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Are too many millennials crying ‘wolf’ these days? It seems like it.

Millennials in Boston are protesting Donald Trump's victory, but now they're trying to save their fellow undocumented classmates from being deported (via Twitter/Zeninjor Enwemeka)

Millennials in Boston are protesting Donald Trump’s victory, but now they’re trying to save their fellow undocumented classmates from being deported (via Twitter/Zeninjor Enwemeka)

There is an inverse relationship between the demand for and the supply of hate in America. The former casts a bloated shadow that dwarfs the latter, and the current political climate – in particular how the media frames it – has conditioned the public, prior to Election Day and in this shaky post-election aftermath, to brace for a nationwide surge of nasty, resentful, Trump-induced backlash by white people against minorities.

But when expectations fail to match reality, we are left with the curious phenomenon of hate crime hoaxes. The scores of alleged assaults, verbal and physical, and the destruction of property, private and public, are designed to contribute to manufactured outrage, a practice so ingrained among many on the left that it has become almost second nature.

Regarding these particular manifestations of outrage culture, the consequences are multifaceted, ranging from the desensitization toward real hate crimes to harming one’s own community or family to get attention.

-One recent headline read: ‘Florida man faked a pro-Trump KKK hate crime, set his ex’s car on fire, then staged his own kidnapping in ransom note covered with his blood.’ That speaks for itself.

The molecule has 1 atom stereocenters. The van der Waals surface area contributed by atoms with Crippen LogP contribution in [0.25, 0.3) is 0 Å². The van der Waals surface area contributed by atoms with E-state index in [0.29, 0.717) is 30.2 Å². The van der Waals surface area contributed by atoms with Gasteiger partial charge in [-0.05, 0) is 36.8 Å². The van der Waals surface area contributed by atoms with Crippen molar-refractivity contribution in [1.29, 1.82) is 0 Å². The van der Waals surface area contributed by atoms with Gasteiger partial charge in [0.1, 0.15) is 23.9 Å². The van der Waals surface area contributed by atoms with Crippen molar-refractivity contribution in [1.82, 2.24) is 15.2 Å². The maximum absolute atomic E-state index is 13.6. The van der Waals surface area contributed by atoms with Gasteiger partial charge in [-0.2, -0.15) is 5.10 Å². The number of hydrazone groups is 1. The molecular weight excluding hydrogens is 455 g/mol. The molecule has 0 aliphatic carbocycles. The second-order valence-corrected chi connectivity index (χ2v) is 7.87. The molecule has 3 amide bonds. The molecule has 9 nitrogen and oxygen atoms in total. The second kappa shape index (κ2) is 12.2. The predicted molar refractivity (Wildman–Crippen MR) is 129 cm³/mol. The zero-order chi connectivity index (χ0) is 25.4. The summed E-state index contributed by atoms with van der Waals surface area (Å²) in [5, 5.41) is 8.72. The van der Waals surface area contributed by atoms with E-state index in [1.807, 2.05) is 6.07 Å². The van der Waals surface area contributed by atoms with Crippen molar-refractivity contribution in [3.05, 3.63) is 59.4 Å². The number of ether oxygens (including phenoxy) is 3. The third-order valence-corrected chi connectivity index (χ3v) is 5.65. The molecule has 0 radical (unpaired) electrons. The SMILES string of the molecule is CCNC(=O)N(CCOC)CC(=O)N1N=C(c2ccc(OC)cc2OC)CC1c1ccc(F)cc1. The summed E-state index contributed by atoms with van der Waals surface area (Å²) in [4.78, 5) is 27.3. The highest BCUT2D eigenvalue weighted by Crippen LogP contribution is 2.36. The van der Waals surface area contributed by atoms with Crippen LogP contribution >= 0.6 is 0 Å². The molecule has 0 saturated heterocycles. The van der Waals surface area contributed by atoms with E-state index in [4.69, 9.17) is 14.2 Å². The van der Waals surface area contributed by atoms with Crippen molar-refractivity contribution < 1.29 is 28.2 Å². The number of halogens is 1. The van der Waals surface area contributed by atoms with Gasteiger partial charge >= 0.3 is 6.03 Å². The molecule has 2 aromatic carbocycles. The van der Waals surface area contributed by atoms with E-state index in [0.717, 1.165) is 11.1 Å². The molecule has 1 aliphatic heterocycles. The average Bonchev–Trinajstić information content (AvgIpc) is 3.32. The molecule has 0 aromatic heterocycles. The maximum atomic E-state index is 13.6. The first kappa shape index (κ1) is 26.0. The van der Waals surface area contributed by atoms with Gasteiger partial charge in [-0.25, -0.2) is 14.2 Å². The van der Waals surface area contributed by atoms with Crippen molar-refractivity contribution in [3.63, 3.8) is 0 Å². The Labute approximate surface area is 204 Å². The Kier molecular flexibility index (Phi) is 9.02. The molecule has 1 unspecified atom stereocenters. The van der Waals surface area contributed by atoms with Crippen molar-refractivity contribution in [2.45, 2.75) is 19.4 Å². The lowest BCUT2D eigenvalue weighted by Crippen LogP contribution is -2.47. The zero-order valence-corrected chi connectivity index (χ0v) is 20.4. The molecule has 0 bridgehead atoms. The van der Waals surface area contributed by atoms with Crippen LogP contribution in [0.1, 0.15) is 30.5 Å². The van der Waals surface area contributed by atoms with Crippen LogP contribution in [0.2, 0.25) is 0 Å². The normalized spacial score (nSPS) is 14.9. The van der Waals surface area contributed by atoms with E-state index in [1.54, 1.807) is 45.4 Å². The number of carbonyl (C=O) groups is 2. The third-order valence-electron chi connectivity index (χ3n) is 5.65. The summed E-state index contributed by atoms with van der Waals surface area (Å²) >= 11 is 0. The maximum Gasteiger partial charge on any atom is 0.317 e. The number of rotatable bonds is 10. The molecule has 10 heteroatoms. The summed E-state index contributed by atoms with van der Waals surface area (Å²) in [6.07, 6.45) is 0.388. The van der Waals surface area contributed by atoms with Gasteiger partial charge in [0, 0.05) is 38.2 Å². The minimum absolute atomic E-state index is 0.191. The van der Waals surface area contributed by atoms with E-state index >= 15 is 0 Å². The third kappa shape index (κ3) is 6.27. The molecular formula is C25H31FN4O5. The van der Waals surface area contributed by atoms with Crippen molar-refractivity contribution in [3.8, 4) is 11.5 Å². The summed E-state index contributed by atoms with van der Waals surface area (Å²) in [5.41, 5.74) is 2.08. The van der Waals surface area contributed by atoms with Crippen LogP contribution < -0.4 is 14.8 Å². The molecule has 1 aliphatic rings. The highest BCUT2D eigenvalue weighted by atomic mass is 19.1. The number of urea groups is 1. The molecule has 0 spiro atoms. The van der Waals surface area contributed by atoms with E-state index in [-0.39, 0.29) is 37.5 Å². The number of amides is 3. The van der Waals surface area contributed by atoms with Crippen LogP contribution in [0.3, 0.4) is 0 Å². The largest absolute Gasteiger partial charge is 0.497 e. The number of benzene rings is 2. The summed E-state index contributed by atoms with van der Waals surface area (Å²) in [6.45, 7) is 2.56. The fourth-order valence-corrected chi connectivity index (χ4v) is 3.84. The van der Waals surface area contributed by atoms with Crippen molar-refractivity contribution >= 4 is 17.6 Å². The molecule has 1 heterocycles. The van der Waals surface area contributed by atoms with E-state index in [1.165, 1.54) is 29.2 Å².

-A Muslim college student lied about being attacked on the subway by three Trump supporters. Despite claiming, “Trump America is real and I witnessed it first hand last night!” she apparently only witnessed a long night of drinking – and had to think of an excuse to justify coming home late to her parents.

-A North Park University student faked hate-filled notes and emails containing homophobic slurs and Trump references. “This is a countrywide epidemic all of a sudden,” she whined. Not long after, University President David Parklyn announced: “Sadly, we discovered that the incident and related messages were fabricated; the individual responsible for the incident is not continuing as a student…” In reality, the only sad thing about this was the student’s pitiful call for attention – and the fact that Parklyn seemed disappointed that a real hate crime had not taken place.

-An African American member of a black church in Mississippi was arrested for spray painting the walls of the church with “Vote Trump” and setting the building on fire.

-A white husband and father of four in Texas wrote “N***** Lovers” on his garage door and set his own truck and motorcycle on fire. He, like other perpetrators, is currently receiving a mental health evaluation.

What to make of hoaxes like these?

First, many media outlets stumbled blindly and belligerently into the fray, shedding the journalistic decency to wait for the facts to come out before prematurely pinning the blame on the “culture of hate” surrounding Trump and those who support him.

Regarding the black church fire in Mississippi in November, there were articles like, “A Burned Down Black Church Shows President Trump Wouldn’t Condemn His Own Terrorists” and “A Black Church Burned in the Name Of Trump.”

The Muslim student’s “traumatizing” ordeal was top notch page view bait. Buzzfeed published, “Drunk Men Yelling ‘Donald Trump’ Attempt To Remove Woman’s Hijab On NYC Subway.” CBS News went with, “Muslim teen verbally attacked on NYC subway.” And Slate widened the blame to include onlookers with the headline, “NY Subway Riders Stand By as Three Men Verbally Assault Muslim Teenager.

Needless to say, the press had a field day with these alleged hate crimes by treating them as truth and doing all the necessary issue framing to make the audience draw connections that weren’t actually there. But when the narrative took a turn that didn’t fit their agenda, and it became clear that those responsible were not any of the “deplorables” but rather emotionally weak or otherwise unstable people, their preordained themes of Trump-induced hate conveniently faded away.